One popular belief was that they were the dead, or some subclass of the dead. The Irish banshee (Irish Gaelic bean sí or Scottish Gaelic bean shìth, which both mean "fairy woman") is sometimes described as a ghost. The northern English Cauld Lad of Hylton, though described as a murdered boy, is also described as a household sprite like a brownie, much of the time a Barghest or Elf. One tale recounted a man caught by the fairies, who found that whenever he looked steadily at one, the fairy was a dead neighbor of his. This was among the most common views expressed by those who believed in fairies, although many of the informants would express the view with some doubts.
Another view held that the fairies were an intelligent species, distinct from humans and angels. In alchemy in particular they were regarded as elementals, such as gnomes and sylphs, as described by Paracelsus.This is uncommon in folklore, but accounts describing the fairies as "spirits of the air" have been found popularly
A third belief held that they were a class of "demoted" angels. One popular story held that when the angels revolted, God ordered the gates shut; those still in heaven remained angels, those in hell became devils, and those caught in between became fairies. Others held that they had been thrown out of heaven, not being good enough, but they were not evil enough for hell. This may explain the tradition that they had to pay a "teind" or tithe to Hell. As fallen angels, though not quite devils, they could be seen as subject of the Devil. For a similar concept in Persian mythology, see Peri.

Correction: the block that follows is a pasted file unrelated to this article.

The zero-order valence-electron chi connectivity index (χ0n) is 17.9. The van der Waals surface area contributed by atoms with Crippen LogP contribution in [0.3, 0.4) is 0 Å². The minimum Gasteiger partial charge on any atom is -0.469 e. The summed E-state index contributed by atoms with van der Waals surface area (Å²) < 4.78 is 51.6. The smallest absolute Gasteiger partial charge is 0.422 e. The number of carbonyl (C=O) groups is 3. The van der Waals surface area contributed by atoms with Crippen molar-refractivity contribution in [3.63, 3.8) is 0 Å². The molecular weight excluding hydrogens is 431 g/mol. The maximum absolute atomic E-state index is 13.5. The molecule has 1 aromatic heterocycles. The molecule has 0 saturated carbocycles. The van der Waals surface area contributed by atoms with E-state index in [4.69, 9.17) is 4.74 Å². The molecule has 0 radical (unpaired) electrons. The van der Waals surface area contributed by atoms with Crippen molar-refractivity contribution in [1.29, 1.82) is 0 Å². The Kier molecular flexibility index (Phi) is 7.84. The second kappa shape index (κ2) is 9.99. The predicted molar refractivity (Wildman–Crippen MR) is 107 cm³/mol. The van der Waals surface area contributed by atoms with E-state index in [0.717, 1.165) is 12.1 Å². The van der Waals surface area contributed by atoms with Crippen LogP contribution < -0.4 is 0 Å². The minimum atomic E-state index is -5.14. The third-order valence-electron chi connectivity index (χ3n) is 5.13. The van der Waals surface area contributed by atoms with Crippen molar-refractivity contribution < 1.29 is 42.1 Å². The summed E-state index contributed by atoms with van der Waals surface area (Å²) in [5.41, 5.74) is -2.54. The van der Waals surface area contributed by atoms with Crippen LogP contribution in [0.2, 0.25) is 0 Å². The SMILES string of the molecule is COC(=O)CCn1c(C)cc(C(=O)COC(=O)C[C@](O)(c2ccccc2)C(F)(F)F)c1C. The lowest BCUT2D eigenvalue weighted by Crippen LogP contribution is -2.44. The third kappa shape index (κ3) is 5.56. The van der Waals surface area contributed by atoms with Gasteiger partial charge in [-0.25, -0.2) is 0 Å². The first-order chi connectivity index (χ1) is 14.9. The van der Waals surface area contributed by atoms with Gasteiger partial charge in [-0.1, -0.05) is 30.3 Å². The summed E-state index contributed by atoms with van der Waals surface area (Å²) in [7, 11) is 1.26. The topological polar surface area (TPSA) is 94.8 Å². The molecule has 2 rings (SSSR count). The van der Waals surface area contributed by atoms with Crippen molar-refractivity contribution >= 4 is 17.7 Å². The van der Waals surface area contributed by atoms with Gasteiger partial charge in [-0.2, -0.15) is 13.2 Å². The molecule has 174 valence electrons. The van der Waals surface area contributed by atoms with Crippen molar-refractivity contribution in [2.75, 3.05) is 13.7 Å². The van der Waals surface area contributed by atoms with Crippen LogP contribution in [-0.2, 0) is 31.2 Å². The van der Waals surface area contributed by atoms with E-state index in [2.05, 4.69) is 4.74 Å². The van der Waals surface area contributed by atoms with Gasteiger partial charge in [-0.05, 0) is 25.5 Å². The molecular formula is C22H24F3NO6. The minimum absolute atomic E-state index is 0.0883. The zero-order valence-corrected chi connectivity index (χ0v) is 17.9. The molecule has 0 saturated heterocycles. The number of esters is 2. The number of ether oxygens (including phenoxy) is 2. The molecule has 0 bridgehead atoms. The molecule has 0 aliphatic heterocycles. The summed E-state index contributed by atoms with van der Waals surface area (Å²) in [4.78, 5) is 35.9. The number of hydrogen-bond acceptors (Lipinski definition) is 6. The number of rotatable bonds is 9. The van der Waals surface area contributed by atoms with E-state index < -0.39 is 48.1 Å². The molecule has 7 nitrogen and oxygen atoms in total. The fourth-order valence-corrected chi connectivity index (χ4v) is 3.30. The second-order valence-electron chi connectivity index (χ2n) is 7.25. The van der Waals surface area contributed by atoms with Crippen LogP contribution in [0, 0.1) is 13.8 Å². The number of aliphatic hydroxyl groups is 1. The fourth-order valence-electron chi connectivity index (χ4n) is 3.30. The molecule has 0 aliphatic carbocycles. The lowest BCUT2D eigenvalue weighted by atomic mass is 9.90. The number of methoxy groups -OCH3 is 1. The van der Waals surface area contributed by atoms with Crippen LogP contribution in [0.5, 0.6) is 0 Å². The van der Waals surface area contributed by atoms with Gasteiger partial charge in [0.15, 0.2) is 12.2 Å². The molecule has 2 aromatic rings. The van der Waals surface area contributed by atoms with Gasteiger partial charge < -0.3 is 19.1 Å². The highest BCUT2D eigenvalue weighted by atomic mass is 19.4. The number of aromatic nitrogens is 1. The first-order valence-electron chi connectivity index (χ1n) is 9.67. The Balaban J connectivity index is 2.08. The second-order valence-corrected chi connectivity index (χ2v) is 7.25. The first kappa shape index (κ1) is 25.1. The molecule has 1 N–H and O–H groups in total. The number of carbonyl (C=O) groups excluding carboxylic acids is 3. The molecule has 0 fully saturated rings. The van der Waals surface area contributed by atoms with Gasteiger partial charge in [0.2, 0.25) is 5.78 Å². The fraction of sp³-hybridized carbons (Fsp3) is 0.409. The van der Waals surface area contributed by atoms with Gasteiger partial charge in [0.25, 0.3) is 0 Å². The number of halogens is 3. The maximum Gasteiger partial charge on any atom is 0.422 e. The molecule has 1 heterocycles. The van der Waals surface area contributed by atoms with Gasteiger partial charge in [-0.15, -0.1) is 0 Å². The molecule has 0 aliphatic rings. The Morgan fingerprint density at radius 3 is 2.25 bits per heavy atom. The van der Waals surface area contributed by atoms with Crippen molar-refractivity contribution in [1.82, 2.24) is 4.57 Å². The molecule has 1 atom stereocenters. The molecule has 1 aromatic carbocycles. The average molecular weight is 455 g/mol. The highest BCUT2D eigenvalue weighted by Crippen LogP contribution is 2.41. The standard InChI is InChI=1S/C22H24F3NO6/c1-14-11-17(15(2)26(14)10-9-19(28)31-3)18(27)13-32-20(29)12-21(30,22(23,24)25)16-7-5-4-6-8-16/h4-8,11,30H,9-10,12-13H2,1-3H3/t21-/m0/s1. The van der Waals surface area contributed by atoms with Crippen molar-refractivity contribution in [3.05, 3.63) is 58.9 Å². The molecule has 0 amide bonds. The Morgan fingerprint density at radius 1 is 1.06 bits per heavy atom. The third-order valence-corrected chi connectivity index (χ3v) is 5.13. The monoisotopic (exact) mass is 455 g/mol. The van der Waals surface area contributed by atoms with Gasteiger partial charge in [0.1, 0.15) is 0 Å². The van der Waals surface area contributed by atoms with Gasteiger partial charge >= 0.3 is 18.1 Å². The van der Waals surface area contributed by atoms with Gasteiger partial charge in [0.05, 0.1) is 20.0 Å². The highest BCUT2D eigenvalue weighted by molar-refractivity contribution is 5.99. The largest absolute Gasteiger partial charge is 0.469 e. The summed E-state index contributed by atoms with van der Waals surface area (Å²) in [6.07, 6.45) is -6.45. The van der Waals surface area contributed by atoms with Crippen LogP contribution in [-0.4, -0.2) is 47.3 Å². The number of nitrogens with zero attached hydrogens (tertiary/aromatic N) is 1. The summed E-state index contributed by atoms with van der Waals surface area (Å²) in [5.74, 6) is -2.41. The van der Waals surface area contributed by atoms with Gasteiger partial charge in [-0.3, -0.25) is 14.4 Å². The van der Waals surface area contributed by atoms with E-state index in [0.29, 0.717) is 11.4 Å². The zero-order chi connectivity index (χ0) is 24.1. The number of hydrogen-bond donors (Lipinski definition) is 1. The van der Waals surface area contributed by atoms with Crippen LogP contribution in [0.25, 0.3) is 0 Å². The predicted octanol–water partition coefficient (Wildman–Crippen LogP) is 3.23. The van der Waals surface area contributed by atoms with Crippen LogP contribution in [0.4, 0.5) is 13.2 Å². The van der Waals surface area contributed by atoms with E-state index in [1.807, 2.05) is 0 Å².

A fourth belief was the fairies were demons entirely. This belief became much more popular with the growth of Puritanism. The hobgoblin, once a friendly household spirit, became a wicked goblin. Dealing with fairies was in some cases considered a form of witchcraft and punished as such in this era. Disassociating himself from such evils may be why Oberon, in A Midsummer Night's Dream, carefully observed that neither he nor his court feared the church bells.The belief in their angelic nature was less common than that they were the dead, but still found popularity, especially in Theosophist circles. Informants who described their nature sometimes held aspects of both the third and the fourth view, or observed that the matter was disputed.